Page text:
Editorial: May 21

CBJ May 2021

Ontario Premier Doug Ford apparently doesn’t have the technical savv to figure out how to join a Zoom session on his home computer, but it’s all but certain someone within his inner circle does have that knowledge and could easily have helped set it up. It’s lame to just use the excuse that it was beyond his technical capabilities. He was out of sight from the public for about a week, which is not acceptable leadership. Seniors have managed to participate in online video sessions, whether it’s Zoom, Microsoft Teams or Skype so there’s no reason why the premier couldn’t have managed it, especially with all the resources available at his disposal.

Skyrocketing home prices continue and there’s no sign of it changing any time soon. And, it’s not just occurring in the traditionally expensive major centres such as Toronto, Vancouver and Montreal. It’s now fully engulfed most of the mid-sized and smaller urban centres as well. Virtually every province in the country has continued to see an upward trend not only in home prices but also in sales volumes. Nationwide, sales were up 75% in March compared with the same month in 2020 while average selling prices were up about 32%. According to figures collected by the Canadian Real Estate Association, more than 70,000 homes were sold in the third month of 2021. The average selling price on CREA’s MLS system was nearing $720,000.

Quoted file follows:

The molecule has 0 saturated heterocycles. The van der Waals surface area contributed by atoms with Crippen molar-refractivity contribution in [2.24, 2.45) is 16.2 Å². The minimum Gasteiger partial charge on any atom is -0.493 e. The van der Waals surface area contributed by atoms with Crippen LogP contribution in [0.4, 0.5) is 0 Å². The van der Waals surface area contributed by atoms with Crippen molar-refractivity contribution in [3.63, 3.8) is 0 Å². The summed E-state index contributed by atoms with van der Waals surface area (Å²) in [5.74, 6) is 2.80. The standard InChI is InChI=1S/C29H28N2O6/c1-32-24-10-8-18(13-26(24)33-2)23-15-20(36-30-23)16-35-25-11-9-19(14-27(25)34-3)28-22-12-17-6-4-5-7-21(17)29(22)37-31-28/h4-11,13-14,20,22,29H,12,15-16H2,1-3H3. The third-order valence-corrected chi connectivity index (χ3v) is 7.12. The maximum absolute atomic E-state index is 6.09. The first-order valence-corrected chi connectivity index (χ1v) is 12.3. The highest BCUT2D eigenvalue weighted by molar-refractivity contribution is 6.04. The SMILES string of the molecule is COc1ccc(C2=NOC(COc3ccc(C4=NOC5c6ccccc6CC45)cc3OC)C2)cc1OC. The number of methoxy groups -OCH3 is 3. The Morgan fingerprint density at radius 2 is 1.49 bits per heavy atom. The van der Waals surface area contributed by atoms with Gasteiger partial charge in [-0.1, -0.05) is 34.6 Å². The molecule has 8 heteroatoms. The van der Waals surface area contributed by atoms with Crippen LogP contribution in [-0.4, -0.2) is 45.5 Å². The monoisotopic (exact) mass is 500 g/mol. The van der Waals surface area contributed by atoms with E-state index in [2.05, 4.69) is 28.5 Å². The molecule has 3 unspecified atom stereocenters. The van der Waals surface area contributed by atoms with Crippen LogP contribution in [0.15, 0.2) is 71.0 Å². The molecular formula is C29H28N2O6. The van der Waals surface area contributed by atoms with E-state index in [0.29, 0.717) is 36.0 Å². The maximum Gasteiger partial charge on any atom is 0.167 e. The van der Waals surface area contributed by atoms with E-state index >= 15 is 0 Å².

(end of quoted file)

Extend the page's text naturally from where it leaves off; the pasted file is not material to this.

Bank profits continue to soar. Financial experts say the banks have managed to continue to produce large profits due to far lower thresholds for loan losses and trading strength even as their retail businesses posted somewhat stagnant growth or declines. All six major banks surpassed pre-pandemic profit levels in the first quarter as a notable increase in bad loans has so far failed to materialize. Analysts also point to mortgages and the stock markets as factors that have boosted the six banks’ future outlook and profit.

Consumer confidence appears to be turning a corner. The Conference Board Consumer Confidence was up in April following a sizable gain in March as well. The Index now stands at 121.7. The Present Situation Index—based on consumers’ assessment of current business and labor market conditions—soared from 110.1 to 139.6. The Expectations Index—based on consumers’ short-term outlook for income, business, and labor market conditions—rose moderately, from 108.3 last month to 109.8 in April. Even through difficult healtchare and economic times, nobody can say Canadians aren’t a resilient and eternally optimistic lot.

Angus Gillespie
[email protected]